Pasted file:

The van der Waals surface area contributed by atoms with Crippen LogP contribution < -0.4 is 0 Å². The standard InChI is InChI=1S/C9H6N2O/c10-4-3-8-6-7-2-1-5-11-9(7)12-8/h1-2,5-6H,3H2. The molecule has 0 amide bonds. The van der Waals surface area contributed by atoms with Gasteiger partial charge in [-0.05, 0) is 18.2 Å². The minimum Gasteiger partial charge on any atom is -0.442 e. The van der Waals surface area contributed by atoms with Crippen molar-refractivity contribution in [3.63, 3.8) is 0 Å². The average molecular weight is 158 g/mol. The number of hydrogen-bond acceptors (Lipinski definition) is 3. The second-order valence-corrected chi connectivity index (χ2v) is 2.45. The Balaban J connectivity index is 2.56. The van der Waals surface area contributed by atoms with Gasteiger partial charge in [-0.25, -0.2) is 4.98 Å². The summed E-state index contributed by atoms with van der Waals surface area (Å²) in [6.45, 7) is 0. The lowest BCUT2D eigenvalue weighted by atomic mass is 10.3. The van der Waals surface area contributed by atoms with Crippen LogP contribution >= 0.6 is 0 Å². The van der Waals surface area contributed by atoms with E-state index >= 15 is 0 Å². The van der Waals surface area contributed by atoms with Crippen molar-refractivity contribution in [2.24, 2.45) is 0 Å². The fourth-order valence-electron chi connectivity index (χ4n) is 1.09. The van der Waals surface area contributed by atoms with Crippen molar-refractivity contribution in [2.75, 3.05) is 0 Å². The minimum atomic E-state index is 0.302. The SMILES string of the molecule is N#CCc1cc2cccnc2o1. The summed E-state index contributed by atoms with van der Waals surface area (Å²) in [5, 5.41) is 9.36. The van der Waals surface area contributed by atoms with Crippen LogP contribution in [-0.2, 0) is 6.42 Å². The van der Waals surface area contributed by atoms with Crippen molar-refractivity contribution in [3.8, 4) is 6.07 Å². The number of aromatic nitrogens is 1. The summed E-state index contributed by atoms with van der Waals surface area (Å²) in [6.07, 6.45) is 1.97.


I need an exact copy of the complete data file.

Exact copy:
The van der Waals surface area contributed by atoms with Crippen LogP contribution < -0.4 is 0 Å². The standard InChI is InChI=1S/C9H6N2O/c10-4-3-8-6-7-2-1-5-11-9(7)12-8/h1-2,5-6H,3H2. The molecule has 0 amide bonds. The van der Waals surface area contributed by atoms with Gasteiger partial charge in [-0.05, 0) is 18.2 Å². The minimum Gasteiger partial charge on any atom is -0.442 e. The van der Waals surface area contributed by atoms with Crippen molar-refractivity contribution in [3.63, 3.8) is 0 Å². The average molecular weight is 158 g/mol. The number of hydrogen-bond acceptors (Lipinski definition) is 3. The second-order valence-corrected chi connectivity index (χ2v) is 2.45. The Balaban J connectivity index is 2.56. The van der Waals surface area contributed by atoms with Gasteiger partial charge in [-0.25, -0.2) is 4.98 Å². The summed E-state index contributed by atoms with van der Waals surface area (Å²) in [6.45, 7) is 0. The lowest BCUT2D eigenvalue weighted by atomic mass is 10.3. The van der Waals surface area contributed by atoms with Crippen LogP contribution >= 0.6 is 0 Å². The van der Waals surface area contributed by atoms with E-state index >= 15 is 0 Å². The van der Waals surface area contributed by atoms with Crippen molar-refractivity contribution in [2.24, 2.45) is 0 Å². The fourth-order valence-electron chi connectivity index (χ4n) is 1.09. The van der Waals surface area contributed by atoms with Crippen molar-refractivity contribution in [2.75, 3.05) is 0 Å². The minimum atomic E-state index is 0.302. The SMILES string of the molecule is N#CCc1cc2cccnc2o1. The summed E-state index contributed by atoms with van der Waals surface area (Å²) in [5, 5.41) is 9.36. The van der Waals surface area contributed by atoms with Crippen LogP contribution in [-0.2, 0) is 6.42 Å². The van der Waals surface area contributed by atoms with Crippen molar-refractivity contribution in [3.8, 4) is 6.07 Å². The number of aromatic nitrogens is 1. The summed E-state index contributed by atoms with van der Waals surface area (Å²) in [6.07, 6.45) is 1.97.